Last time, I looked at the Odyssey and some close-hewn translations and versions of the original epic poem. Come along as we continue our wanderings through the text and beyond to see where it will take us.
From these rather straightforward threads of the original, things get a little weird, as the stories become more outlandish, more removed from the original. Continue reading “Riffs on the classics: The Odyssey (Part 2)”
What makes a classic a classic? A lot of definitions have been offered, but one that resonates with me is the influence a work exerts on other works that follow. How have other authors responded to it with their own versions, counter-versions, sequels, prequels, and completely alternate takes on the original? The more responses there are, the more influential the original, the more we can say definitively it is a classic.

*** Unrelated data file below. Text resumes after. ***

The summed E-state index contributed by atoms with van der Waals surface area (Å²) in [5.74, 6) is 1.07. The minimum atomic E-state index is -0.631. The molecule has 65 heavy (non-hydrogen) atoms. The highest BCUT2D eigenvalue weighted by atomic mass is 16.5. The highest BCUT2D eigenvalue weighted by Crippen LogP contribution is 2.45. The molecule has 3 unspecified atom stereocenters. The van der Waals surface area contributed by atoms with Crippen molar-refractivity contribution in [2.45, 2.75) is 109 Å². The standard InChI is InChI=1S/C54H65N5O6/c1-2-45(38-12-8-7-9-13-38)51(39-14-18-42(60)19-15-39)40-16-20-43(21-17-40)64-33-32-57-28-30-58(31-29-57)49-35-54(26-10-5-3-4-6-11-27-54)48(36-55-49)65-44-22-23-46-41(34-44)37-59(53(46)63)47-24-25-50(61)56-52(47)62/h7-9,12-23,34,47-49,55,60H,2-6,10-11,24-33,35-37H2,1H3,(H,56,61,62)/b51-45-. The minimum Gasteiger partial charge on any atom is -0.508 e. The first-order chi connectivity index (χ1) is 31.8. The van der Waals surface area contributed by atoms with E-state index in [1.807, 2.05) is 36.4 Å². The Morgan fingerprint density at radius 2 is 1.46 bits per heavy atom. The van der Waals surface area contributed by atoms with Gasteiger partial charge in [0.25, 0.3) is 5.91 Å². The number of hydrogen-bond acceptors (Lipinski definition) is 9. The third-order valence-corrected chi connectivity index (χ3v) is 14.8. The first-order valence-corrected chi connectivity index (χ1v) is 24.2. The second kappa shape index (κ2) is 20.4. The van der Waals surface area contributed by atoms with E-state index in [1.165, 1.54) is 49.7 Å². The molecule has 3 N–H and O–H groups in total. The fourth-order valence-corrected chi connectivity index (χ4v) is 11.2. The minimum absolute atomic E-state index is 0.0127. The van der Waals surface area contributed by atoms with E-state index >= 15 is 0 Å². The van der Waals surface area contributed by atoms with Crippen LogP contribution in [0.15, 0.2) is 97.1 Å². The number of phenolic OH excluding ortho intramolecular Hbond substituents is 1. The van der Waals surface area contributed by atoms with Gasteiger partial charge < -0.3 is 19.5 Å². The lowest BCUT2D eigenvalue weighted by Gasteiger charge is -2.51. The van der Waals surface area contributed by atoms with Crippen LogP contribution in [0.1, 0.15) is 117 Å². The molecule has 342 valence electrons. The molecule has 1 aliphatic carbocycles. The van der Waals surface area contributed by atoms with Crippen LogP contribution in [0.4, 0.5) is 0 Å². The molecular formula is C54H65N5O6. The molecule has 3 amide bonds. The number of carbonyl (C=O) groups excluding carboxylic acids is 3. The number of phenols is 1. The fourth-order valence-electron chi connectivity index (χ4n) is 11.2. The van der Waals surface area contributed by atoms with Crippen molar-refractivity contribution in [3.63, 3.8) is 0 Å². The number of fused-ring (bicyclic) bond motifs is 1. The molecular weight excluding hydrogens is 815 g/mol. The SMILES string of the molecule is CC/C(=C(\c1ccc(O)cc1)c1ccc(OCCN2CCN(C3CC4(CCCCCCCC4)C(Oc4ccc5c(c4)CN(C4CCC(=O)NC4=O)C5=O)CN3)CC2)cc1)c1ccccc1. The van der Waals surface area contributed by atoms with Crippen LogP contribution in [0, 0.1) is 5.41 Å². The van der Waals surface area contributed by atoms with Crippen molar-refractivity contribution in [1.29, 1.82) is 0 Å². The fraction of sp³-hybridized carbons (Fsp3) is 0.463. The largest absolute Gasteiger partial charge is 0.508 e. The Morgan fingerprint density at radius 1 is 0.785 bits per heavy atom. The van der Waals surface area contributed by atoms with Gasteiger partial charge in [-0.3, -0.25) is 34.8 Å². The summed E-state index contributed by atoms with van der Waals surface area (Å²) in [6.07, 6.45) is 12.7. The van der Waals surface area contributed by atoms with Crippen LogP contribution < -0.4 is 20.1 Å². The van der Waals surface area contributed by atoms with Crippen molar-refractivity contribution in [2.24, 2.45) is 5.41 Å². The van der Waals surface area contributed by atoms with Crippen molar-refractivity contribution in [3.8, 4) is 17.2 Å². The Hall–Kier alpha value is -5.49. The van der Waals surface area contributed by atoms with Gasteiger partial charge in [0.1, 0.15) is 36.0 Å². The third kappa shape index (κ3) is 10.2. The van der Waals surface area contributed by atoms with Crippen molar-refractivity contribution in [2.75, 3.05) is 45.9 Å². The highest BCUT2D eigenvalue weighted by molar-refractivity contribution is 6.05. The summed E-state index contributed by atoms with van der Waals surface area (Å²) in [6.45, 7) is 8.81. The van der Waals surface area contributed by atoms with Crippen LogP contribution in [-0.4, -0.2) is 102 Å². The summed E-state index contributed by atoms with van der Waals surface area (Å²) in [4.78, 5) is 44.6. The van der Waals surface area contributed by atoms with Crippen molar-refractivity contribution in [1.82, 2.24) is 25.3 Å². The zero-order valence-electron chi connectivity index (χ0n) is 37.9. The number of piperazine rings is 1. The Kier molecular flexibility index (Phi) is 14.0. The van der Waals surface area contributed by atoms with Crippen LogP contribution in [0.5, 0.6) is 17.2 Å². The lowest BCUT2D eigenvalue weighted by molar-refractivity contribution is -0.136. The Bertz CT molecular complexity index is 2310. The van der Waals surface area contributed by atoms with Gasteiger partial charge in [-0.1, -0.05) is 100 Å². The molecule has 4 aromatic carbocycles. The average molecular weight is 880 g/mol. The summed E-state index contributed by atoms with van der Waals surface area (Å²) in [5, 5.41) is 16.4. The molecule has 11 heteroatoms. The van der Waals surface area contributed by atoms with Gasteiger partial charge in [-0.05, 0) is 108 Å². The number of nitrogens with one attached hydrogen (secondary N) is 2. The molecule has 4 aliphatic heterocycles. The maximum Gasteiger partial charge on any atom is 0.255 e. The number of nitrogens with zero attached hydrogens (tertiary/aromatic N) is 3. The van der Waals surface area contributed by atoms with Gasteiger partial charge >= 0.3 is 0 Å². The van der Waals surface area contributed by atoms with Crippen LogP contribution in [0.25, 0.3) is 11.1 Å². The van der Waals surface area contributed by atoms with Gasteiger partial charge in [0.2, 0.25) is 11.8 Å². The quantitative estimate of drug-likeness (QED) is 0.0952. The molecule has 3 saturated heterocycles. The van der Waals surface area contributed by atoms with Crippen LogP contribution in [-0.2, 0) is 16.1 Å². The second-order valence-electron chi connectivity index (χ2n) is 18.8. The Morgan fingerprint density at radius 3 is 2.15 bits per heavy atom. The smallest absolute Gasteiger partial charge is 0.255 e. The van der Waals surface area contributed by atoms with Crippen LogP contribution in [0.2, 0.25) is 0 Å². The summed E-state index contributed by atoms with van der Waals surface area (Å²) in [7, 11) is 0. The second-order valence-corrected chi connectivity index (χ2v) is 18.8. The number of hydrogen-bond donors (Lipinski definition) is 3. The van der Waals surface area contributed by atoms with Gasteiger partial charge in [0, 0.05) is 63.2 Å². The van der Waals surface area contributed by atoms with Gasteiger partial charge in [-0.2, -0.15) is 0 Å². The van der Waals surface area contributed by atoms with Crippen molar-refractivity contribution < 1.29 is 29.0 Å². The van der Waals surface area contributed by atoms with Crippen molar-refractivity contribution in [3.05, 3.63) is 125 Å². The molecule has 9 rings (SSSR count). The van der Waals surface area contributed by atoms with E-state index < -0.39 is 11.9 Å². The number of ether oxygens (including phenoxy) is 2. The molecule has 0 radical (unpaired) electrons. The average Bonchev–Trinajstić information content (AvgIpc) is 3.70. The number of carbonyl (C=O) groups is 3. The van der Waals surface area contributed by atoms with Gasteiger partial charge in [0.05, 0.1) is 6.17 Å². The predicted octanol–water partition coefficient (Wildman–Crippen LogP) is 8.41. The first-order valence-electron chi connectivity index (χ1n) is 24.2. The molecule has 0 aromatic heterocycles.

One of my favorite stories ever is the Odyssey, an ancient Greek epic poem composed by a figure or figures known as Homer, traveling bards who would relate the long tale to paying audiences as they roamed the Mediterranean. There are of course two parts to the full tale of Odysseus: The Iliad and The Odyssey. While the Iliad is a fairly straightforward story of an awful war, the Odyssey is a unique homecoming, depicting the wandering path of Odysseus and his encounters with various nymphs, witches, Cyclops, Sirens, and more. Continue reading “Riffs on the classics: The Odyssey (Part 1)”